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Barry
  • Law Student
4 hours ago, Fiona Apple said:

Finishing work around 4 or 5? My clerking experience was very different lol. Maybe I should have gone to the tax court...

Would love to hear more about your experience as well if you care to share. Though not sure if there’s a more appropriate clerking specific thread going yet. 

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BlockedQuebecois
  • Lawyer
5 hours ago, Kurrika said:

Depended on how efficient you were and if you were on a big case etc...  And how early in the morning you started.  I lived across the street from the court when I clerked, so I started by 745 most mornings and ate my lunch at my desk.

My clerkship experience was the same, though I usually started around 8:30. Efficiency is a big one, as are the judges you work with at most courts (not as big a problem when you’re pooled, I imagine). I probably had the most relaxed or second most relaxed clerkship experience at my court, pretty routinely “working” about 35 hours a week.

One of my colleagues was a big outlier in term of hours worked, pretty routinely pulling 60+ hour weeks. That was a bit of misfortune related to being on a major case and working with judges that I would describe as less than respectful of professional boundaries. 

Most of my peers were probably averaging about 40 to 50 hours of work a week. Which is obviously great for law (and amazing for articling). 

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Fiona Apple
  • Lawyer
On 12/31/2021 at 1:23 AM, Kurrika said:

Depended on how efficient you were and if you were on a big case etc...  And how early in the morning you started.  I lived across the street from the court when I clerked, so I started by 745 most mornings and ate my lunch at my desk.

That makes a lot more sense, efficiency has always been my problem. I often have no one but myself to blame for working late because I was so unproductive earlier in the day.

On 12/31/2021 at 2:44 AM, Barry said:

Would love to hear more about your experience as well if you care to share. Though not sure if there’s a more appropriate clerking specific thread going yet. 

It was really great, I really loved it. I really like research and memo writing and I felt like I got way more of that kind of deep thinking work during my clerkship than I do in private practice. I also was able to work in basically every major area of law, which was another huge bonus (not that I don't love tax, but I love other things, like torts and evidence and criminal law). Maybe the biggest positive, though, was working with a bunch of very brilliant colleagues (although, like Kurrika, I've heard that the cohesiveness of a clerk class varies year-to-year, so this may be different for you).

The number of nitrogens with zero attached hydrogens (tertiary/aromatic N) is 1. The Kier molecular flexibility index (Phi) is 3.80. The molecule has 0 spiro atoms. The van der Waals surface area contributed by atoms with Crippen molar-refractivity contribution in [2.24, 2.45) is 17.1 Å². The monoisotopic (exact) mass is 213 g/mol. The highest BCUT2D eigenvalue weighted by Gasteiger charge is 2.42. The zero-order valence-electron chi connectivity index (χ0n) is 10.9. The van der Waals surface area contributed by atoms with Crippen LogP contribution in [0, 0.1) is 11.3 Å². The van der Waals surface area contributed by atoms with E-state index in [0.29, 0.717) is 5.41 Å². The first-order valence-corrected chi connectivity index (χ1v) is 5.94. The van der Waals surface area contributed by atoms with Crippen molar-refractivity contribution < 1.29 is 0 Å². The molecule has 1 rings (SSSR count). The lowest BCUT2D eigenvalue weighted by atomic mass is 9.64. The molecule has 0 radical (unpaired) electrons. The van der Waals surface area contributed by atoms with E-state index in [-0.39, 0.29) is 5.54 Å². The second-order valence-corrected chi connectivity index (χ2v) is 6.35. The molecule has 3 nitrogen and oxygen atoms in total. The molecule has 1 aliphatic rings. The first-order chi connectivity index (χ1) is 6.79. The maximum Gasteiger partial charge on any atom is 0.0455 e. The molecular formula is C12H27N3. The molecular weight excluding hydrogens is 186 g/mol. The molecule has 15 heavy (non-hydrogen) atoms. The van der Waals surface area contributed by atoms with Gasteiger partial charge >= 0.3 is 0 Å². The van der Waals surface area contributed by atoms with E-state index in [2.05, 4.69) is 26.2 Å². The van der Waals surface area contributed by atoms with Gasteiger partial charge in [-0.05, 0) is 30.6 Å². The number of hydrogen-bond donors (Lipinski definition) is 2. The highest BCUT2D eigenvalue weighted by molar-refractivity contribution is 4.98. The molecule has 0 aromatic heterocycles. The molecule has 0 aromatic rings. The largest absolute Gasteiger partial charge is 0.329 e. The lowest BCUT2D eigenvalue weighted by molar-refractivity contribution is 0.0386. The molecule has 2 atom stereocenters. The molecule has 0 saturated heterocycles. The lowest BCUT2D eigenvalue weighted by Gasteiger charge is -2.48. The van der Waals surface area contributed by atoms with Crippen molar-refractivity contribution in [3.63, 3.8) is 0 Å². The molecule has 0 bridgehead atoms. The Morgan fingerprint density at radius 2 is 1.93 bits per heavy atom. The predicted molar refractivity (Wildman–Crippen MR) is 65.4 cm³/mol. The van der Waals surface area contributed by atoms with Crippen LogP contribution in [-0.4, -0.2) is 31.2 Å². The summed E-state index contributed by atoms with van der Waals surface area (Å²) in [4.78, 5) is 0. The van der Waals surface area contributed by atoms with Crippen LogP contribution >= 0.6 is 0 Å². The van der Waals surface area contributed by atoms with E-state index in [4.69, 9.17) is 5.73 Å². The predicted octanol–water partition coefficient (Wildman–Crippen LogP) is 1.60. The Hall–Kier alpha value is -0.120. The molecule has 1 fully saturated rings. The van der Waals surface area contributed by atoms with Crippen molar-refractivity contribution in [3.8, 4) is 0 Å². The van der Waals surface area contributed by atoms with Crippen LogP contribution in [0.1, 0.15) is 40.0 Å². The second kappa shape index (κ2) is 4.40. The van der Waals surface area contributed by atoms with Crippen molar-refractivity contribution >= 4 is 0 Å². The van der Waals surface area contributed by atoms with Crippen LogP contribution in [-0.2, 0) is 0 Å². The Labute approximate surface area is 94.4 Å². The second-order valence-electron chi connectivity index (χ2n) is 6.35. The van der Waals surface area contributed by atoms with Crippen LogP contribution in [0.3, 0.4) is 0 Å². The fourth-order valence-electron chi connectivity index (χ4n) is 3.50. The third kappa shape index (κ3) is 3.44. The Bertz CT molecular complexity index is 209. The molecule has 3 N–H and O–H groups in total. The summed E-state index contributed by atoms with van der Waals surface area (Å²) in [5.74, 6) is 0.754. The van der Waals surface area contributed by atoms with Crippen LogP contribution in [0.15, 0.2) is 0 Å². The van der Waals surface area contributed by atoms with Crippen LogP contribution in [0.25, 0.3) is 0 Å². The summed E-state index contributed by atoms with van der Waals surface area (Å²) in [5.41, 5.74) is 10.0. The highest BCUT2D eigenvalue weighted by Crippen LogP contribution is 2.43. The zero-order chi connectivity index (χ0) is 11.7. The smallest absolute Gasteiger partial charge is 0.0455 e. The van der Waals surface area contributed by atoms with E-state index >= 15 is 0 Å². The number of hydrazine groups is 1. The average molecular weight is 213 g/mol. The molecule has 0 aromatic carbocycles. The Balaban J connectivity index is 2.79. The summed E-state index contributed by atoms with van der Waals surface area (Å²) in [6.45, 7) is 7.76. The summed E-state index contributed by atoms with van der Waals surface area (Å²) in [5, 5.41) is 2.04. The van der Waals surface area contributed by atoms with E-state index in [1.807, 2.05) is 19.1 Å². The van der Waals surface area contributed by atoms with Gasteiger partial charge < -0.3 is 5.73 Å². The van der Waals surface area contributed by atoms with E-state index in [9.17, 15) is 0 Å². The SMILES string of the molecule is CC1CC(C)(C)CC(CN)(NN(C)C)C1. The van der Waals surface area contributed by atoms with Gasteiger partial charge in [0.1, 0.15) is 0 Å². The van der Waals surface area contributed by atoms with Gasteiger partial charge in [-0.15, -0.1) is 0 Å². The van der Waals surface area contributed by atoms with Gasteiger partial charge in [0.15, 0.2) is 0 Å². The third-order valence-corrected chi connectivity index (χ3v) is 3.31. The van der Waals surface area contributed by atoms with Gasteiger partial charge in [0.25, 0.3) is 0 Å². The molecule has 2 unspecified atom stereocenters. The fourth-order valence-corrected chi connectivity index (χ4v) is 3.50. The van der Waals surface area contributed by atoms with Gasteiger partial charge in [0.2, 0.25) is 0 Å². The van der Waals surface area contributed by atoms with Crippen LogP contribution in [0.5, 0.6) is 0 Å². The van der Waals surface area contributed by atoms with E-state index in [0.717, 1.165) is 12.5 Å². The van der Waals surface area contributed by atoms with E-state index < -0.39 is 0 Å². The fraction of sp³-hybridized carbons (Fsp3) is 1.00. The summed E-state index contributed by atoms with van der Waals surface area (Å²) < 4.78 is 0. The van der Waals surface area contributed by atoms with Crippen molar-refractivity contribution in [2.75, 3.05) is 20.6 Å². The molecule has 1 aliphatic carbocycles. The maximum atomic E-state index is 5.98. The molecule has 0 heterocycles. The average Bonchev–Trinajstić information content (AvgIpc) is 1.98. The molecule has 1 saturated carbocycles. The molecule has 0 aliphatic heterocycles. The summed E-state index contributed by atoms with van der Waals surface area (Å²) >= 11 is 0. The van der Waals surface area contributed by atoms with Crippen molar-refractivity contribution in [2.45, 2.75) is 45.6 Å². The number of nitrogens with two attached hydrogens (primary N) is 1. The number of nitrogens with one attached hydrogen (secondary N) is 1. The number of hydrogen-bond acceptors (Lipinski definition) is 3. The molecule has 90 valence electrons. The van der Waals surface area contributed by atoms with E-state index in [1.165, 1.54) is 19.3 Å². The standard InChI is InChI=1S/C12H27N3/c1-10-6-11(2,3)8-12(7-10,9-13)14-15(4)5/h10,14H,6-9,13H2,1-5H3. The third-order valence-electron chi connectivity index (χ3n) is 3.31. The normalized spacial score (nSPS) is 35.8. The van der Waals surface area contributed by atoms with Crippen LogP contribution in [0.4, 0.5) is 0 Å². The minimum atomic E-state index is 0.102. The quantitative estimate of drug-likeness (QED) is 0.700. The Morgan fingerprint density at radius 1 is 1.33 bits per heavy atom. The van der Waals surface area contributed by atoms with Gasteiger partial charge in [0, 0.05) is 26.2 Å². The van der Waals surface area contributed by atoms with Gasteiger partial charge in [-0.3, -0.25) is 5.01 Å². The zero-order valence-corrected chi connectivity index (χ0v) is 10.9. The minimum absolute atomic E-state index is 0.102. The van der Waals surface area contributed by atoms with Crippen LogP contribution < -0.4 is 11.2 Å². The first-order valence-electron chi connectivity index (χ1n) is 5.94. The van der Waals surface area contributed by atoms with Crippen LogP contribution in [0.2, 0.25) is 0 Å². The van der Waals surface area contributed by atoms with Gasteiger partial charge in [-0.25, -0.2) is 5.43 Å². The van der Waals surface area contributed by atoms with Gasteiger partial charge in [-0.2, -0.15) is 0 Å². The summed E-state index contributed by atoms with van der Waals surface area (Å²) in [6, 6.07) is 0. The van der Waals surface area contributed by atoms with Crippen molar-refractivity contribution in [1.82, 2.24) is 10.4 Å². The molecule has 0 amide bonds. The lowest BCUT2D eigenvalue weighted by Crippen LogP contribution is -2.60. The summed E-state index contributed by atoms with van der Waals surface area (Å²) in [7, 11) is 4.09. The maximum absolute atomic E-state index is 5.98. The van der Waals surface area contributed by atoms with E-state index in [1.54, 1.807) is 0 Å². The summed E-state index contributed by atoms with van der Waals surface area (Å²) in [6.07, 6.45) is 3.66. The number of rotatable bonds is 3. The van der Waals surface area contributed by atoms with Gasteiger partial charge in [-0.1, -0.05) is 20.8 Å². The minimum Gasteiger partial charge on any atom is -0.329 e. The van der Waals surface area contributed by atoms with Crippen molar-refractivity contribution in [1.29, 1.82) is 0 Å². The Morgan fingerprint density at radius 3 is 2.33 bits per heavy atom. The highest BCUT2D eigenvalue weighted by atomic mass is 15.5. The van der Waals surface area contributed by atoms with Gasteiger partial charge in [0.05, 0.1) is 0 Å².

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  • 2 weeks later...
switchdog
  • Lawyer
On 1/9/2022 at 7:35 PM, Kimura said:

Is it just me, or is tax pretty damn complicated?

It is what I love most about tax law. It is also what I hate the most about tax law.

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https://www.bcjobs.ca/jobs/band-5-executive-director-victoria-1194759

 

Quote

The Executive Director of the Tax Policy Branch directs the work of the Directors within the branch and is the key point person for all provincial taxation issues. This position routinely provides advice on issues arising across all ministries and across provincial and federal boundaries that can affect all or various sectors of the economy as well as all British Columbians. The Executive Director anticipates and identifies risks to future tax revenue resulting from external actions (e.g. federal tax changes, commodity prices, exchange rate, etc.).

The Executive Director is responsible for maintaining relationships with senior officials in tax policy branches in other provincial, territorial and federal departments of finance.

This position assumes a leadership role in identifying and anticipating risks to future tax revenues and developing and maintaining key relations within the BC government, federal and provincial government officials and external agencies to affect change in various areas of the economy.If you are an effective communicator withanalytical and problem solving skills,we encourage you to apply to this challenging and rewarding opportunity.
 

 

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Skweemish
  • Lawyer